Click amount to donate direct to CounterPunch
  • $25
  • $50
  • $100
  • $500
  • $other
  • use PayPal
Spring Fund Drive: Keep CounterPunch Afloat
CounterPunch is a lifeboat of sanity in today’s turbulent political seas. Please make a tax-deductible donation and help us continue to fight Trump and his enablers on both sides of the aisle. Every dollar counts!
FacebookTwitterGoogle+RedditEmail

The Kapp Putsch and Modern Memory

On March 13, 1920, right-wing elements of German society along with some military units, particularly the Freikorps, or volunteer corps, smarting from the humiliating conditions imposed by the victorious allies at Versailles, and alarmed by the mildly democratic policies of the year-old Weimar government, staged a Putsch (coup) in Berlin, led by Wolfgang Kapp and Walther von Lüttwitz. The Kapp-Lüttwitz Putsch was a resounding failure ¾ in one respect.  Kapp quickly declared himself Reichskanzler (sound familiar), but the Weimar leadership, already partly in exile, called on all Germans to strike.  The resulting general strike was so effective that the putschists simply could not rule the country.  In three days they themselves were in exile, or prison.  The successful resistance has long held an important place in the canon of successful nonviolent actions catalogued by Gene Sharp in his pioneering works on nonviolence.  Though it was marred by some fighting (and had a violent aftermath, as communists and labor unions tried to take over) it was in fact a classic example of the power of civil resistance to protect a democratic order from takeovers or invasions.

But that was not the end of the story.  One putschist who had been flown in to Berlin to participate keenly watched the chaotic events unfold.  His name was Adolph Hitler.  He admired the energy and ruthlessness of the Freikorps, with their swastika-marked helmets, and noted the putsch leaders’ mistakes (including timing).  Before long he set about appealing to the same anger Kapp and the others had manipulated, only more effectively, and played heavily on the ruthlessness.  By 1935 he could triumphantly declare, Ich habe in fünfzehn Jahre die Deutsche Nation geretted, durch meinen fanatischen Wille: ‘I have rescued the German nation in fifteen years through my fanatical will.’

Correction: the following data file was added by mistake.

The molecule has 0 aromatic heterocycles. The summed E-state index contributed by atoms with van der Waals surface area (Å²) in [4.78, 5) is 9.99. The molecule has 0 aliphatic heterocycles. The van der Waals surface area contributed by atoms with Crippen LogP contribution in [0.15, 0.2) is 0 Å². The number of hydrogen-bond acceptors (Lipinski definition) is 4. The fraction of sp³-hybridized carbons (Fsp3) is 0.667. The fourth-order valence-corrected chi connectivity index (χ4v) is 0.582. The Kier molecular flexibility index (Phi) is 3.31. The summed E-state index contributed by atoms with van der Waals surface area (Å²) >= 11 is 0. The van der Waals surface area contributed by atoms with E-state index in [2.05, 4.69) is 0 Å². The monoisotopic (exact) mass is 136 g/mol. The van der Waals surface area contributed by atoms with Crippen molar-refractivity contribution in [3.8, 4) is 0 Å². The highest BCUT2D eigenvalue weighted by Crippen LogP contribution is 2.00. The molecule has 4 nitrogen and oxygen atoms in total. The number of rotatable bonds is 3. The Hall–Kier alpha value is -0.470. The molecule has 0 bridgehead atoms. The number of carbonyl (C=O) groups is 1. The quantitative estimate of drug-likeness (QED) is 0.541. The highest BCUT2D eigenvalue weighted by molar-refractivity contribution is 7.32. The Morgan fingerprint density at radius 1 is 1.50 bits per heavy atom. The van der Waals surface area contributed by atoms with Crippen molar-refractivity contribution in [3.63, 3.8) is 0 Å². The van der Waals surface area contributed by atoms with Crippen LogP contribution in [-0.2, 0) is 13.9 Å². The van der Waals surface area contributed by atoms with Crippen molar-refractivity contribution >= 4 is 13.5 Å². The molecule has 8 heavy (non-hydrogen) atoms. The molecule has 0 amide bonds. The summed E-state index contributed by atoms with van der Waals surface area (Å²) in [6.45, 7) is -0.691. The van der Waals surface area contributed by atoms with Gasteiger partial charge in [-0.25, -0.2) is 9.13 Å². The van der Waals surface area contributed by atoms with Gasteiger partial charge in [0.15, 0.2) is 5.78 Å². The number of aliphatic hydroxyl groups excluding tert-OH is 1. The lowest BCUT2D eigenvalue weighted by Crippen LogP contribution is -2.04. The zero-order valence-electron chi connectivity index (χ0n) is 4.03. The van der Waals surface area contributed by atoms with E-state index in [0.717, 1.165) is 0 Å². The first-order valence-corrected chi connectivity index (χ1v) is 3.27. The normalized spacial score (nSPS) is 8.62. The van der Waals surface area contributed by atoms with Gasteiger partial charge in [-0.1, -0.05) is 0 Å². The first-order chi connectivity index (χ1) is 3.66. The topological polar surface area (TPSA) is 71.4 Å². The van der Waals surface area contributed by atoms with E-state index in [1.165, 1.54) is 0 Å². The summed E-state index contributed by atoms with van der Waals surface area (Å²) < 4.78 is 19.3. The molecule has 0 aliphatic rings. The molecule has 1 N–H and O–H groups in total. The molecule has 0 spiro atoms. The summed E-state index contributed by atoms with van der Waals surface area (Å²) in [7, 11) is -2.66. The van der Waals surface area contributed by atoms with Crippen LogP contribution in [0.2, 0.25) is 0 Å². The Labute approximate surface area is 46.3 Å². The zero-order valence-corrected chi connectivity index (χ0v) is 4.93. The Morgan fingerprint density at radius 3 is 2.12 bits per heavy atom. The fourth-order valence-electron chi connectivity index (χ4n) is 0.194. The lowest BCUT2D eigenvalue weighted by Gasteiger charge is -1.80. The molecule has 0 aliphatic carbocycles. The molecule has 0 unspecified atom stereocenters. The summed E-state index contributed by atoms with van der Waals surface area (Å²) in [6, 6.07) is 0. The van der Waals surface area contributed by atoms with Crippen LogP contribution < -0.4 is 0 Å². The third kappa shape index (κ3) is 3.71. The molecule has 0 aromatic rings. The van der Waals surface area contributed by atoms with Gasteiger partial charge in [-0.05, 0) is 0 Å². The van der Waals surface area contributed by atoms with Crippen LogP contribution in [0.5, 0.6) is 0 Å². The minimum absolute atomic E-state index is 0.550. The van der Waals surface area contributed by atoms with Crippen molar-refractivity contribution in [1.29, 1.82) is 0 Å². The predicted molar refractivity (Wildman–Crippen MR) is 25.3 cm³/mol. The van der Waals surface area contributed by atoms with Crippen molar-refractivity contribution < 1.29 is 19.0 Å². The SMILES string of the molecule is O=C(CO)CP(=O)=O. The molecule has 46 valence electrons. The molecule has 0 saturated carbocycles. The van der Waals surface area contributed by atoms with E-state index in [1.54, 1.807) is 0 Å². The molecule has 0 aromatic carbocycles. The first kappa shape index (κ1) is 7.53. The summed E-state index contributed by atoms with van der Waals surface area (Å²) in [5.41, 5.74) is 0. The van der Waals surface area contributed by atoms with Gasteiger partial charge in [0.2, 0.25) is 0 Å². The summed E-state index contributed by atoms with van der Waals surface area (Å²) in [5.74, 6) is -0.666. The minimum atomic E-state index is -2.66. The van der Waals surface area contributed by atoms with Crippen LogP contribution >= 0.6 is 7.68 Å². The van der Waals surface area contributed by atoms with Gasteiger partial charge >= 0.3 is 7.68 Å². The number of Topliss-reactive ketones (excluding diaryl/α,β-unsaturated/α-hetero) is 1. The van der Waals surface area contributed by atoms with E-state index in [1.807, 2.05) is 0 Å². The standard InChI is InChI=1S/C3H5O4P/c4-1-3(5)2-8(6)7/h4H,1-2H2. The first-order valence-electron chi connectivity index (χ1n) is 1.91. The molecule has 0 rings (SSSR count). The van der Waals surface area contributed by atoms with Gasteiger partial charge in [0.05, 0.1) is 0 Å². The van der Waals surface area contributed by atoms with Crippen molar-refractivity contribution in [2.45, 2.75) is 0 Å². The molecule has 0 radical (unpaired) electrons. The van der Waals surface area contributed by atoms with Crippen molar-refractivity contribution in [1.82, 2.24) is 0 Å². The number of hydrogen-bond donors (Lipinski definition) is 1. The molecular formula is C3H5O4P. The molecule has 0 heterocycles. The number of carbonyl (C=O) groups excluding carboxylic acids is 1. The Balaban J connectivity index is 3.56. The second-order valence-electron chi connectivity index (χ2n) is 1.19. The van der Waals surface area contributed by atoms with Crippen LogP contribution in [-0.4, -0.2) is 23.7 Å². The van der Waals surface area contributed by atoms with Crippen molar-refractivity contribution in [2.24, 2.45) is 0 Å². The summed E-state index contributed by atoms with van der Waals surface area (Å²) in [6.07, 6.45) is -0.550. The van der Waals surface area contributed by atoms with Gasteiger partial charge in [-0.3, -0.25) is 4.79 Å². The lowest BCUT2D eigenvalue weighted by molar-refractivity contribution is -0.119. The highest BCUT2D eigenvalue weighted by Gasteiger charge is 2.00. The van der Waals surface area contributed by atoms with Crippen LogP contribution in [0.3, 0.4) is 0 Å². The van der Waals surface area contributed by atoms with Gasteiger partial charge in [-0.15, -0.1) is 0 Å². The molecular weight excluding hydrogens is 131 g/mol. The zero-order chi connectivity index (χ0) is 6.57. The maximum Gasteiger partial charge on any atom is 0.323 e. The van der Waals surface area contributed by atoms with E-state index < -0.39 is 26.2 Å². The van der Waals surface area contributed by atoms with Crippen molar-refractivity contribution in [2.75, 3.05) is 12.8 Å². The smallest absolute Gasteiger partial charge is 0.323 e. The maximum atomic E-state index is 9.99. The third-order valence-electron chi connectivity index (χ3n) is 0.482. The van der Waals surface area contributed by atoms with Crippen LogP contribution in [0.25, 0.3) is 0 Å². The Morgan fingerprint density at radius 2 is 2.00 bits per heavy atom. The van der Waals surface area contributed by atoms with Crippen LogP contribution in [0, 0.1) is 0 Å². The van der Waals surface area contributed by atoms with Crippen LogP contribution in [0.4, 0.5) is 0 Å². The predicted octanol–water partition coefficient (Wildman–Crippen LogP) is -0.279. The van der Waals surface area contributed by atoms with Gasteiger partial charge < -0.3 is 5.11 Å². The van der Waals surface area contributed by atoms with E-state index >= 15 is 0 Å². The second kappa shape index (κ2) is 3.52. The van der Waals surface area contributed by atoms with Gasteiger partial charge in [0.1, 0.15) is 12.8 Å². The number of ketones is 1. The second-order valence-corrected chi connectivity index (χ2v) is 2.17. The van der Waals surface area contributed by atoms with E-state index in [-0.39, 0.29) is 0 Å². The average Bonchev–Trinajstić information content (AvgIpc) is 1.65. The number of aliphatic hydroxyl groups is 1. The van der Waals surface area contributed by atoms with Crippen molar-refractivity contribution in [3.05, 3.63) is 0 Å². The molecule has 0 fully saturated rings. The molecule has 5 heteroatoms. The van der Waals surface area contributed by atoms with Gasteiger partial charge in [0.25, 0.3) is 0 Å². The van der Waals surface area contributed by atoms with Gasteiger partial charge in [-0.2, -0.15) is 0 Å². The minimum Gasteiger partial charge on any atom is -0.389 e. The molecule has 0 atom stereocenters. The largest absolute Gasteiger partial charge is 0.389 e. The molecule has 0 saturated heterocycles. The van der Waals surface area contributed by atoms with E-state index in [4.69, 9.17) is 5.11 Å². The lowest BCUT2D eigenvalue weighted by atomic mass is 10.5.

There are two lessons from these chaotic events that we, too, can learn; in fact, we ignore them at our peril.

One.  It definitely can happen here.  While our democratic institutions are far more robust than those of the fledgling Weimar republic, which itself had been installed by a recent revolution, they are weakening under attacks now from all sides.  If Donald Trump fails to win the presidency next week, by the grace of God, he has nonetheless gained shocking support, and done so by appealing to precisely the same unspecific  indignation, xenophobia, scapegoat logic and inflated egos as Kapp and his “conservative” backers ¾ not excluding the same dark hints of violence.  If our democratic institutions are stronger than those of the fledgling German republic, our general culture is if anything more violent, thanks to the development (and abuse) of modern mass media ¾ and the flood of weapons.  Trump is failing at least in part, maybe entirely, because he is not the fanatical, ruthless, inhumane personality Hitler was ¾ but who’s to say such a maniac could not appear next?  We have had the shot across the bow of our democracy.